The Lake has been frozen over for more than a week now, so I was surprised this morning, when I went out to open the chickens, to find that it was "warm", 51 degrees! It has been barely above freezing and as low as the low 20's at night.
The warm temperature produced the unusual sight for winter, of a heavy mist, almost a fog rising from The Lake, extending for maybe 10 to 15 feet high.
I stood on the deck after letting the chickens out, and surveyed the beautiful view. As I watched the fog rising lazily I heard the familiar sound of wings. A flight of about 20 Canada Geese came in low above my pier, headed for my neighbors wide expanse of lawn. One of the birds dropped into The Lake right next to the pier, the others continued on towards their morning meal of grass on the neighbors lawn. I could not see why one of their number had landed apart from the others - a very unusual happening, they always stay close together. However I did not get the chance to see why, as he/she disappeared behind some bushes and as I was in slippers I was not about to cross the wet grass to find out.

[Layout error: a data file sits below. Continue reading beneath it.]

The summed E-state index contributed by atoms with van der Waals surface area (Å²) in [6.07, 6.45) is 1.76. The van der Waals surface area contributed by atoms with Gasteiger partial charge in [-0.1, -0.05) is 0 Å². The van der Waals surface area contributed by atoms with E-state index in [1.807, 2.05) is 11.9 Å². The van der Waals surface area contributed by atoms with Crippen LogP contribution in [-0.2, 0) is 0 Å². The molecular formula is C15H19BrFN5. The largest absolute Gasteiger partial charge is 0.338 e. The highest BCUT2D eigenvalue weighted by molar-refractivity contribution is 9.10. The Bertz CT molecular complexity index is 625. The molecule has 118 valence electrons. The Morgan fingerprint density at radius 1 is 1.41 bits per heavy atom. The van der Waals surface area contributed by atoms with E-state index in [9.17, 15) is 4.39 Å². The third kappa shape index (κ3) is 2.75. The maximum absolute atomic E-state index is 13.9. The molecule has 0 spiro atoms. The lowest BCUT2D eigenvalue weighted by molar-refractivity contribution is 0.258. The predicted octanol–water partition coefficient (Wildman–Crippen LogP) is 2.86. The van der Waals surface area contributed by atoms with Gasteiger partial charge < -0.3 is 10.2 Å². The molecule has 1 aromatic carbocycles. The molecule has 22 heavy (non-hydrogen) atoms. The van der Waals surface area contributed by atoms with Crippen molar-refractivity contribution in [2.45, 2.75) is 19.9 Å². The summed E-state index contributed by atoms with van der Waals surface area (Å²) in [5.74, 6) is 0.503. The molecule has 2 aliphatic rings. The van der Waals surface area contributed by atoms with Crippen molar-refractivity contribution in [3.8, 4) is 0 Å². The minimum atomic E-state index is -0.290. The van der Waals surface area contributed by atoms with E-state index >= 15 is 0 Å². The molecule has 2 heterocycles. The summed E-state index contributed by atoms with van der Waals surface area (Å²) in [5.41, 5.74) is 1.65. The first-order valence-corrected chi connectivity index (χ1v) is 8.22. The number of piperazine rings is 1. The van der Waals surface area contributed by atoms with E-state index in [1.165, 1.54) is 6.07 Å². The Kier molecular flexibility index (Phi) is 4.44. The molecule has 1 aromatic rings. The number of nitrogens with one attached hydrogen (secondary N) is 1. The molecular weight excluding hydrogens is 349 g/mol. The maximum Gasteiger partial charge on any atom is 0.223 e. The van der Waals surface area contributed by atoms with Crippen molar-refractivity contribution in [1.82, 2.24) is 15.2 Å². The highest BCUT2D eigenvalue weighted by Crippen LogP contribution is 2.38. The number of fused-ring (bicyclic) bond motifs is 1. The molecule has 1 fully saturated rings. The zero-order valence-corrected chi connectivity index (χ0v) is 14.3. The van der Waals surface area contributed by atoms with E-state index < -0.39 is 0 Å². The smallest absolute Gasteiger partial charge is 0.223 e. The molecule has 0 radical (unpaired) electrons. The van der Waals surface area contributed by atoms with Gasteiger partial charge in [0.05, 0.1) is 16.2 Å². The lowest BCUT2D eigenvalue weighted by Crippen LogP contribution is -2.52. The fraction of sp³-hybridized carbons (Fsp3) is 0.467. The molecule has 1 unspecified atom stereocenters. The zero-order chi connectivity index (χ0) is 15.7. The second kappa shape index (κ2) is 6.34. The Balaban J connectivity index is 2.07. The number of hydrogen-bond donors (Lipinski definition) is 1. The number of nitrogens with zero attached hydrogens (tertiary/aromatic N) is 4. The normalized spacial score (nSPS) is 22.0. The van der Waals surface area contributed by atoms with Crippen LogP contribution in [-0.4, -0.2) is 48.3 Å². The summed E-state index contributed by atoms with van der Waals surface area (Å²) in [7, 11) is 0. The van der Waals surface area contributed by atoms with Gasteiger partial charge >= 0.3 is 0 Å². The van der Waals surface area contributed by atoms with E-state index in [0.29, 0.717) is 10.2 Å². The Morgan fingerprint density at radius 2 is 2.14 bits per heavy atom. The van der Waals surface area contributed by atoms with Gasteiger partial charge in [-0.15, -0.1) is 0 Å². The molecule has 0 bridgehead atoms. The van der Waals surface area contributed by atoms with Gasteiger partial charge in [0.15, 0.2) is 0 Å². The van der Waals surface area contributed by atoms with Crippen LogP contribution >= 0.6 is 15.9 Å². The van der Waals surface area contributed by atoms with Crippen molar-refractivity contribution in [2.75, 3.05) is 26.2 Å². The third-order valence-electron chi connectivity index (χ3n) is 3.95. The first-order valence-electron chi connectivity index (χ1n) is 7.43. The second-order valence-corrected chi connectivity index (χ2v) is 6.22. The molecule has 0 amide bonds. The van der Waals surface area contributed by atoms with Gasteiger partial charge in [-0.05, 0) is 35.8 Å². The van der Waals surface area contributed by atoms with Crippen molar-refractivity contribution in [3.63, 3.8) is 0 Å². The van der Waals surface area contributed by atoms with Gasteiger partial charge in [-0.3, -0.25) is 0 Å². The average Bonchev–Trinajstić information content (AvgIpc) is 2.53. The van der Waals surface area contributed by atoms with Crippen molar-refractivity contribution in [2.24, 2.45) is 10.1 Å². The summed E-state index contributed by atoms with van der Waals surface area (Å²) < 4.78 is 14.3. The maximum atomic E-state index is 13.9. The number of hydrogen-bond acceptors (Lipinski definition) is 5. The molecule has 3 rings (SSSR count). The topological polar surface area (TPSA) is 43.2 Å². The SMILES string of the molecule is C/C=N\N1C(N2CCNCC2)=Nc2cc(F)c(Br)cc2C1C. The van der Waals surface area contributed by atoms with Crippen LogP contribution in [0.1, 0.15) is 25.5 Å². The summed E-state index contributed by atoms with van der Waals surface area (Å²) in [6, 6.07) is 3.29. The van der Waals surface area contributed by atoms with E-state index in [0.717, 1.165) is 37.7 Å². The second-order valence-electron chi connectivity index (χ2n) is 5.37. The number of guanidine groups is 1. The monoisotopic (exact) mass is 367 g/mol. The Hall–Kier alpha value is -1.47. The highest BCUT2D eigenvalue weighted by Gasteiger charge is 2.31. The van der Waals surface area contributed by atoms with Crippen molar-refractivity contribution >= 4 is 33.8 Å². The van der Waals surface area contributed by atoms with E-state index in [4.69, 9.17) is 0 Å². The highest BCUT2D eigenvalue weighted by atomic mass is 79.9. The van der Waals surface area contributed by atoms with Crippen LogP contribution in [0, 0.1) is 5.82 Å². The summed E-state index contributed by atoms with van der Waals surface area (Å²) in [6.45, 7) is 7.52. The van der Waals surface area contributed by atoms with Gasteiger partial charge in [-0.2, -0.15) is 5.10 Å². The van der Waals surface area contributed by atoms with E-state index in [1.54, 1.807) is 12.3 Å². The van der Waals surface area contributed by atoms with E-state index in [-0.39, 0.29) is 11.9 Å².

The rain was light. A Great Blue Heron honked loudly as it skimmed slowly across the surface of The Lake with its huge wings almost touching the water. It also landed next to the pier but on the other side. It was then that I realised the ice had melted all along the side of The Lake. For days now I had watched the Geese, Herons and Seagulls standing on the ice, and wondered what they ate when the water was not accessible to them. Now the Herons were able to stand in the water again to fish. The Geese could eat their weed and the Seagulls could dive for their food. All was good again in the World of The Lake.